The U.S. Supreme Court on Monday refused to take up an appeal by a priest who filed a defamation and libel lawsuit against the Diocese of Palm Beach in a case that involved allegations of another priest showing child pornography to a 14-year-old boy.
Justices, as is common, did not explain their reasons for declining to hear the appeal by priest John Gallagher, who said diocesan officials defamed him after he made public comments about an alleged cover-up of the incident involving the other priest.
A South Florida appeals court last year ruled against Gallagher, and the Florida Supreme Court decided against hearing an appeal, prompting the priest to go to the U.S. Supreme Court.
A panel of judges from the 3rd District Court of Appeal ruled against Gallagher last year because it said judges cannot become entangled in church administrative decisions, a legal concept known as the “ecclesiastical abstention doctrine.”
The 4th District Court of Appeal ordinarily hears cases from Palm Beach County, but the Florida Supreme Court ordered that a panel from the neighboring 3rd District hear the case.
In a brief filed last month at the U.S. Supreme Court, attorneys for the diocese rejected Gallagher’s arguments and said he faced discipline from the diocese because of his conduct.
“This case always has been and still is grounded in an employment dispute between petitioner (Gallagher) and his diocese and bishop that spilled into public disparagement by the petitioner of his bishop and diocese, the Catholic Church and even Pope Francis, to which the diocese responded,” the brief said. “Civil courts must abstain from reviewing the diocese’s ministerial decisions and serving as an arbiter of truth in a dispute over internal priestly discipline.”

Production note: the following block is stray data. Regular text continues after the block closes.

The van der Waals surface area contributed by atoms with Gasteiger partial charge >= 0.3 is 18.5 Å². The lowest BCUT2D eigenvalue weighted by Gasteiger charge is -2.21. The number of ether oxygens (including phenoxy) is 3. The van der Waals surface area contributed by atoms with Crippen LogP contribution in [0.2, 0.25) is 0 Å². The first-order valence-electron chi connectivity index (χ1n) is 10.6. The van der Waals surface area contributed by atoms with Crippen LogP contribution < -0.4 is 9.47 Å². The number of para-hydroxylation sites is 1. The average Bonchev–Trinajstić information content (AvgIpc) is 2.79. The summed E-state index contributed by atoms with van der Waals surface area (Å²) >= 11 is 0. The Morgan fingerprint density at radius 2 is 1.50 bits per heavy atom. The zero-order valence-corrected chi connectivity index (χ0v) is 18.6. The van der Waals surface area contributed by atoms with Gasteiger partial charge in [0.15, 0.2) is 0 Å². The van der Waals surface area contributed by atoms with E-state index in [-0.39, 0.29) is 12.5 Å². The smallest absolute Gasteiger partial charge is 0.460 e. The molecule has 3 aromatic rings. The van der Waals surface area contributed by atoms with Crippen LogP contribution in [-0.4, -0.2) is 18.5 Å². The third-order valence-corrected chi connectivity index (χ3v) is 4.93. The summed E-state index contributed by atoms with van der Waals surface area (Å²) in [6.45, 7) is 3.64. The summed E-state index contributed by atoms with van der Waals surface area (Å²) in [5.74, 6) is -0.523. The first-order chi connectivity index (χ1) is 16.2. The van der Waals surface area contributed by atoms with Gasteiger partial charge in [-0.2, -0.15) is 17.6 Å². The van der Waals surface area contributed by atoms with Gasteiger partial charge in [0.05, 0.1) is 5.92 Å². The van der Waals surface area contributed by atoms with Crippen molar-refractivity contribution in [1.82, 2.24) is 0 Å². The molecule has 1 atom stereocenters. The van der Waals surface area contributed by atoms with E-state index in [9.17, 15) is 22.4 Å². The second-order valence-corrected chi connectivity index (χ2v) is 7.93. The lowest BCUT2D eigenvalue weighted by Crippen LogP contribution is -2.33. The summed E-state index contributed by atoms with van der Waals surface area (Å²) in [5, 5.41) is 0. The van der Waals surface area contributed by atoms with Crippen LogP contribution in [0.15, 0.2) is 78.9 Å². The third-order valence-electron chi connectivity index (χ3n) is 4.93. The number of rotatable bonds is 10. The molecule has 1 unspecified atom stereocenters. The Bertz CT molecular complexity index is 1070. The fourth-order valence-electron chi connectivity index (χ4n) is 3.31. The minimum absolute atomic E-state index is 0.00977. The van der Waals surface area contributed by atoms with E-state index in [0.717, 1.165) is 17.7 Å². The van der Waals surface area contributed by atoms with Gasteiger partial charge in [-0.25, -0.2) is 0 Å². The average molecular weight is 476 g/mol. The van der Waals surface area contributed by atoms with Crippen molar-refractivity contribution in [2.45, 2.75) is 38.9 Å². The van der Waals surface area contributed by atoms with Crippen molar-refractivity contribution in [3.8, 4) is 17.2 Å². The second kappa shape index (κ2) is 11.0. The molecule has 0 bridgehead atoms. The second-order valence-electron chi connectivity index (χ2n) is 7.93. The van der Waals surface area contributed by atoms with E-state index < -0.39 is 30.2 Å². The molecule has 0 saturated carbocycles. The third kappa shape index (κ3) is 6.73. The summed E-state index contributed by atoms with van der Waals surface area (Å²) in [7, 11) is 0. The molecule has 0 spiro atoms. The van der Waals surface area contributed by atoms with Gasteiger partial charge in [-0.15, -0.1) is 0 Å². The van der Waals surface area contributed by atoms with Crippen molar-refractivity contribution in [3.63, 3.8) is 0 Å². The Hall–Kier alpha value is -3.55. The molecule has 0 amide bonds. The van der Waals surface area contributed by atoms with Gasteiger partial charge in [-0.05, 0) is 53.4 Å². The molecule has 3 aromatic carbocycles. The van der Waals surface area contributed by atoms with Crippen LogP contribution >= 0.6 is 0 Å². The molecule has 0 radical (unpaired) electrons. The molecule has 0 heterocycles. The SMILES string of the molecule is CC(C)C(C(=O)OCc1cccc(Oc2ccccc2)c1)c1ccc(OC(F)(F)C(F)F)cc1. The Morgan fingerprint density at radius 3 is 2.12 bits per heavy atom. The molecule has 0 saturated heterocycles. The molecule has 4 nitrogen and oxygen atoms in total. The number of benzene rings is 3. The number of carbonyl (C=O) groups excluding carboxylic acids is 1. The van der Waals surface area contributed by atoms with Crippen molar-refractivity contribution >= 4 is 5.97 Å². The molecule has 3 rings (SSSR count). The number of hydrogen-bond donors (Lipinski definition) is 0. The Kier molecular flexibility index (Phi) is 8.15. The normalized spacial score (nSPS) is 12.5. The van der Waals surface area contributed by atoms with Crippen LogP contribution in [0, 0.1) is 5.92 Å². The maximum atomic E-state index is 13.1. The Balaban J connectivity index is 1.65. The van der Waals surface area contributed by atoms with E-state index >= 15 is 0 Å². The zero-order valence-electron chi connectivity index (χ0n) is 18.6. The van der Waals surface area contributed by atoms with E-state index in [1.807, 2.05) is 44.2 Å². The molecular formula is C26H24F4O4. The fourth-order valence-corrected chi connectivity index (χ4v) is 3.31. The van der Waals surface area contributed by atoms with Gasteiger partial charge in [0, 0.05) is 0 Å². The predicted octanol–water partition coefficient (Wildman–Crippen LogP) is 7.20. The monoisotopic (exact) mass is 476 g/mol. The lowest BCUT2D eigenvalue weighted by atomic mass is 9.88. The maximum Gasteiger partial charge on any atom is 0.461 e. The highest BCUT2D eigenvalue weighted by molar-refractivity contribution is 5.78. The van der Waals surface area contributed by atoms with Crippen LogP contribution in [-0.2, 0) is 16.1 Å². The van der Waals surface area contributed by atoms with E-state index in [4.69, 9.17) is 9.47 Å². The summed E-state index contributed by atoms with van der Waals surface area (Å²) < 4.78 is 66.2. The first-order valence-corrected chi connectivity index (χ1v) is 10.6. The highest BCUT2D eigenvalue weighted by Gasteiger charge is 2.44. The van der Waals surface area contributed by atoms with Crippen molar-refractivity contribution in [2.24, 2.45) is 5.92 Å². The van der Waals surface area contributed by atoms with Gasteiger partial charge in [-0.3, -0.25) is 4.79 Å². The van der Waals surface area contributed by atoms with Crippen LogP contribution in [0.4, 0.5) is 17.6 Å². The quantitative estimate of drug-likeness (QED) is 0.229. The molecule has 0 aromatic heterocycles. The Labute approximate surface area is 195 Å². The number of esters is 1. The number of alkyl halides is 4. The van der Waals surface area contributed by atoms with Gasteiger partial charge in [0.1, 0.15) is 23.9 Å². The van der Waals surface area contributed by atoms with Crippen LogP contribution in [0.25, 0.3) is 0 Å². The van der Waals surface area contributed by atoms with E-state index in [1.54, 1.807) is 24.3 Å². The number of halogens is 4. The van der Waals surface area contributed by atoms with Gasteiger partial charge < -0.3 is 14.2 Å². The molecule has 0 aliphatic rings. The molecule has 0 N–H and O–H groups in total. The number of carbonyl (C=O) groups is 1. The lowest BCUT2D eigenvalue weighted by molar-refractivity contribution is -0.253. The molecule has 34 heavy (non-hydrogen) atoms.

But Gallagher’s attorneys argued in a January petition that the U.S. Supreme Court should take up the case because lower courts are in “disarray” about whether such lawsuits are barred against religious organizations. They contended that Gallagher’s claims could “be resolved under neutral principles of law and did not require any determination of church doctrine nor interference in the internal operations of the church.”
“He alleged that the diocese’s conduct damaged his reputation and his livelihood,” the petition said. “He sought an award of damages for… the loss of his good name, for the mental anguish he endured as a result of the diocese’s public humiliation, and for past and future lost income.”
The lawsuit came after series of events that started with allegations in early 2015 that another priest at Holy Name of Jesus Catholic Church in West Palm Beach had shown child pornography to a 14-year-old boy. The other priest, Joseph Palimatton, was arrested, pleaded guilty and was ultimately deported to his native India, according to last year’s appeals-court ruling.
Gallagher later was not offered the job of pastor and was reassigned to another parish, a transfer he did not accept, the appeals court ruling said. He alleged that the diocese tried to cover up the child-pornography incident and that he was reassigned for not going along.
Gallagher, who is from Northern Ireland, also made accusations against the diocese during an interview on Irish radio. The diocese publicly refuted Gallagher’s allegations, including in press reports and in statements to church-goers.
In the brief filed at the U.S. Supreme Court, the diocese’s attorneys contended Gallagher “repeatedly and wrongly claimed that he was being demoted by his bishop for exposing a ‘cover-up’ of a sexual abuse incident at his parish.”